July 27, 2010:
Oakland's City Council on Monday night agreed to put a four-year, $360-per-parcel tax on the November ballot to fund police and fire services, a condition that the police union demanded before it would agree to have members pay toward their pensions.
The council also voted to put three other tax measures to a vote in the fall, when they hope voters will help ease the city out of its financial crisis.
One is a telephone access charge, which would bill residents $1.99 per telephone line and businesses $13 per trunk line. Another proposes to suspend until 2015 a minimum police staffing level set in a 2004 parcel tax, known as Measure Y. The third is an increased tax on cannabis businesses.
But the most controversial was the proposed parcel tax, which passed 5-3. Landlords would be permitted to pass half of the tax bill on to renters.
For More See: Oakland council puts parcel tax on ballot
July 30, 2010:
OAKLAND, CA (KGO) -- Oakland homeowners will now be asked not once, but twice to raise their own taxes this fall. The school board has voted to put a parcel tax measure on the November ballot to increase teacher pay, following the lead of the police department.
Oakland teachers are the lowest paid in all of Alameda County -- the average salary is $54,000.
The school district agrees teachers deserve a raise, but budget cuts have taken away that possibility. So both the district and teachers are now turning to homeowners.
"The parcel tax would sunshine after 10 years. It's a $195 per parcel tax with an exemption for low income residents," said district spokesperson Troy Flint.
That's about $16 a month; roughly 53 cents a day. If it passes, it would fund a 6 percent salary increase for teachers.
For More See: OUSD votes to put parcel tax on ballot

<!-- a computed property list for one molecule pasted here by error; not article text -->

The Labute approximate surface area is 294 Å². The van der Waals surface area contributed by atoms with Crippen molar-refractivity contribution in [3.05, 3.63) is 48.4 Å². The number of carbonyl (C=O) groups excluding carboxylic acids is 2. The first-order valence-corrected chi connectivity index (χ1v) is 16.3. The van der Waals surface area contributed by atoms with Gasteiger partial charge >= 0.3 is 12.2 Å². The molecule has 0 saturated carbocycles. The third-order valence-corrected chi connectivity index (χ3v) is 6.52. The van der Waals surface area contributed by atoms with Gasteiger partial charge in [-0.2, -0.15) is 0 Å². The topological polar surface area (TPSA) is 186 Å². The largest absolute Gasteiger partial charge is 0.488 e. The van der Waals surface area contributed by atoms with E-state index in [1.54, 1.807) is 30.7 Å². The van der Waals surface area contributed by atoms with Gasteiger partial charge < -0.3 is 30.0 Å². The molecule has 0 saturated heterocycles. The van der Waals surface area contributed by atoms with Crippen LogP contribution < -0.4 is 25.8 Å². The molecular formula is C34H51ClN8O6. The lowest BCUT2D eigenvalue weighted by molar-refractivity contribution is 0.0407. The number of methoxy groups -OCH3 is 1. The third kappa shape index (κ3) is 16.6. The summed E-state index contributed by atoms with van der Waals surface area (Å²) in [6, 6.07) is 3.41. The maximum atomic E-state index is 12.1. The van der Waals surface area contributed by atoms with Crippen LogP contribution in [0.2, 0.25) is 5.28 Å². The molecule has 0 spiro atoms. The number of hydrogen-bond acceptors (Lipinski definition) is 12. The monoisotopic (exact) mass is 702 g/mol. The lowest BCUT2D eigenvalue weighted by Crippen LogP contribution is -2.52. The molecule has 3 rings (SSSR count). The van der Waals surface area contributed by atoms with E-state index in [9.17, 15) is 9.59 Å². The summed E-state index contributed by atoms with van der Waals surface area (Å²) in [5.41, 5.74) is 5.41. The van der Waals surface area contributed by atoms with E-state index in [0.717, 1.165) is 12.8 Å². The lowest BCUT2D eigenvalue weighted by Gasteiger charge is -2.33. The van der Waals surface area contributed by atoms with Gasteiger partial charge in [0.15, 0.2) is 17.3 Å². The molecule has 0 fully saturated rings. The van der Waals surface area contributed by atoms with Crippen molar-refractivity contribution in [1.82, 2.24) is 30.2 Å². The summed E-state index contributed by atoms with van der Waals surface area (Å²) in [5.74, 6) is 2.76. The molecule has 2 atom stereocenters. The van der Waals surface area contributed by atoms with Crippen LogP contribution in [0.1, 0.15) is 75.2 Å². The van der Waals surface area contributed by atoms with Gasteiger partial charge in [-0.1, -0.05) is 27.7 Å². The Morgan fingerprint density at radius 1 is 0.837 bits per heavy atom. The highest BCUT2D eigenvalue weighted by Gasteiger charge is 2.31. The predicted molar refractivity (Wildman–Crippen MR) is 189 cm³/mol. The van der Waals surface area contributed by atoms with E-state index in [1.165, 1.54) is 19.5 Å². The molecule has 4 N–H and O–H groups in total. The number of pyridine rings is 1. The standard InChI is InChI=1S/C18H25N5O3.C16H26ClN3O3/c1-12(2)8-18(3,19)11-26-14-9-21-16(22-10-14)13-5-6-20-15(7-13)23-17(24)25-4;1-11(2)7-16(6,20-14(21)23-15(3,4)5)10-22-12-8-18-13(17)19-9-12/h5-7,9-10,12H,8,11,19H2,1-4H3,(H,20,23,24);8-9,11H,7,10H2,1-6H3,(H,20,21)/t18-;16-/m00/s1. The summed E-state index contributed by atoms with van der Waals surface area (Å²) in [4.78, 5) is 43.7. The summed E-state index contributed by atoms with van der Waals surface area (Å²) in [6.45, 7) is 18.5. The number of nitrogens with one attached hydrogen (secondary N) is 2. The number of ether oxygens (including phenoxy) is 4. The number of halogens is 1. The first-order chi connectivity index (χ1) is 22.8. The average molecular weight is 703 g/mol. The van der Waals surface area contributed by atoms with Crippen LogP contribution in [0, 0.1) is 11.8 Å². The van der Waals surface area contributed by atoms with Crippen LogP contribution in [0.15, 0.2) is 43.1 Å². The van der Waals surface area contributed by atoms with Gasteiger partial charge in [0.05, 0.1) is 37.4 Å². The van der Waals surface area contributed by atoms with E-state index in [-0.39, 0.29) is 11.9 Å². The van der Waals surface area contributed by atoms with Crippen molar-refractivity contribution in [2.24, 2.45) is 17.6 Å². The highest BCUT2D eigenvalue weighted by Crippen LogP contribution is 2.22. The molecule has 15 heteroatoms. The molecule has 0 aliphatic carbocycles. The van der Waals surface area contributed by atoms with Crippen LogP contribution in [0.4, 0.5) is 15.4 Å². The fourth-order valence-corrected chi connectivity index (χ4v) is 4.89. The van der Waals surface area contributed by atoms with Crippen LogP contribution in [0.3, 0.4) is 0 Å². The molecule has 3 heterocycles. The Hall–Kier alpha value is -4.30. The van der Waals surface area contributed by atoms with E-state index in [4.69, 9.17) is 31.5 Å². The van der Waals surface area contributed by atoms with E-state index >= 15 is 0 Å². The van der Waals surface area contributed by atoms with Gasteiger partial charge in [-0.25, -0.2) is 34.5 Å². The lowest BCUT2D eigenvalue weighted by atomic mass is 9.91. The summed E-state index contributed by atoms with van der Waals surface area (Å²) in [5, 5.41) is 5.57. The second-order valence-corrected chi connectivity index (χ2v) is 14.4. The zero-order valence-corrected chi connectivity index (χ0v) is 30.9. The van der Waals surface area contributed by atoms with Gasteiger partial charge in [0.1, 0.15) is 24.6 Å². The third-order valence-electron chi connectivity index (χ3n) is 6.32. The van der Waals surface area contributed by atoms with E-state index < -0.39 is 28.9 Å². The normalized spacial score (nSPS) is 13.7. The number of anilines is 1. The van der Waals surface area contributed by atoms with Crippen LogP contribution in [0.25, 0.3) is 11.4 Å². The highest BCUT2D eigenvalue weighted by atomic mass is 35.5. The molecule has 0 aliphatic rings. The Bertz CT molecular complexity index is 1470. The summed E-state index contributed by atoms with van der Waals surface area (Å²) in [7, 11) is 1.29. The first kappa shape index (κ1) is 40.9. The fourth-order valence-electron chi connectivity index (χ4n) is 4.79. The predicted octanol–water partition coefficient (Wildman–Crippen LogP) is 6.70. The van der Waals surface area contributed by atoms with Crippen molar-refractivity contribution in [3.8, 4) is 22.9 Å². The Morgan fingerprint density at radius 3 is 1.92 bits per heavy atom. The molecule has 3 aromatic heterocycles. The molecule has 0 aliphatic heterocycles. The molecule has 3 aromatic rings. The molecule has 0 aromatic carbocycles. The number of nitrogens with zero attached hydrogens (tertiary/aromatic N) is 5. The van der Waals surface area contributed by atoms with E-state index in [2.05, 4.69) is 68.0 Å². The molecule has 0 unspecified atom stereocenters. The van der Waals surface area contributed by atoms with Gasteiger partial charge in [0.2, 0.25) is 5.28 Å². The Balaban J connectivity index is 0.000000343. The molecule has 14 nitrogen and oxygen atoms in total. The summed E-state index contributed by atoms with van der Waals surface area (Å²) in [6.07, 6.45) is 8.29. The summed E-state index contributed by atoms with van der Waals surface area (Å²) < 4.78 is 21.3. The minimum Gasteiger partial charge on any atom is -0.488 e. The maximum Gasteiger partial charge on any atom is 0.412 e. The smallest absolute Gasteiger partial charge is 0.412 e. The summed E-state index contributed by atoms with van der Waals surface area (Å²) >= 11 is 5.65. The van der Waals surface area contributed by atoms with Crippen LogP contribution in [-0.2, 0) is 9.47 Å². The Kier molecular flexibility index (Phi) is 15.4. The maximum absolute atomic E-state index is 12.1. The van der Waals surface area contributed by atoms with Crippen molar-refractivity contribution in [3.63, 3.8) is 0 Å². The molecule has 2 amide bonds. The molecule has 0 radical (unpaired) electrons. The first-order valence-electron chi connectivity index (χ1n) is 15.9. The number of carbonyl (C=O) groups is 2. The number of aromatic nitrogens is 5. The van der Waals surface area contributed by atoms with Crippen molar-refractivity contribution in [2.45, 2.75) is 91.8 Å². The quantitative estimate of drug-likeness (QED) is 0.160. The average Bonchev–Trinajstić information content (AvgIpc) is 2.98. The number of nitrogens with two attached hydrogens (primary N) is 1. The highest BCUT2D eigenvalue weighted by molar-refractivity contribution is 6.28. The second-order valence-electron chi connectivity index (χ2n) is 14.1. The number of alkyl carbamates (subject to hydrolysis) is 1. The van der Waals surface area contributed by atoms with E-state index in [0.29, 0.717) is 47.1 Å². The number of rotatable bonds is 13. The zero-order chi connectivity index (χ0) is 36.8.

I'll be the first to admit the average teacher salary in Oakland is not a big compensation level in the greater San Francisco Bay Area, but how will the citizens vote in November? http://www.city-data.com/ reflects the cost of living index in Oakland at 176, the U.S. average being 100. It's an expensive place to live, and The Model City wants its citizens to vote to raise the cost of living in a recessionary time. I'll believe it when I see it!
It seems odd for citizens to vote to support Oakland police officers when they are the only union for The Model City that doesn't contribute to their own retirement. Doesn't seem like they have come to the table in any sufficient manner. It seems like an unfair proposal. If the citizens do not vote for it, The Model City will have to lay off roughly another 150 police officers later in 2010 on top of the 80 recently laid off.
City Officials have shown they have no back bone or plan to reduce the costs of Policemen and Firemen but rather off loading the issue back onto the citizens. It wouldn't surprise me to see many cities across America try this effort in one form or another.
The only solution that is truly viable for the citizens and the Oakland budget is bankruptcy. Let's support that and get on with it!
Hope all is well.
J.D. Rosendahl, Rosey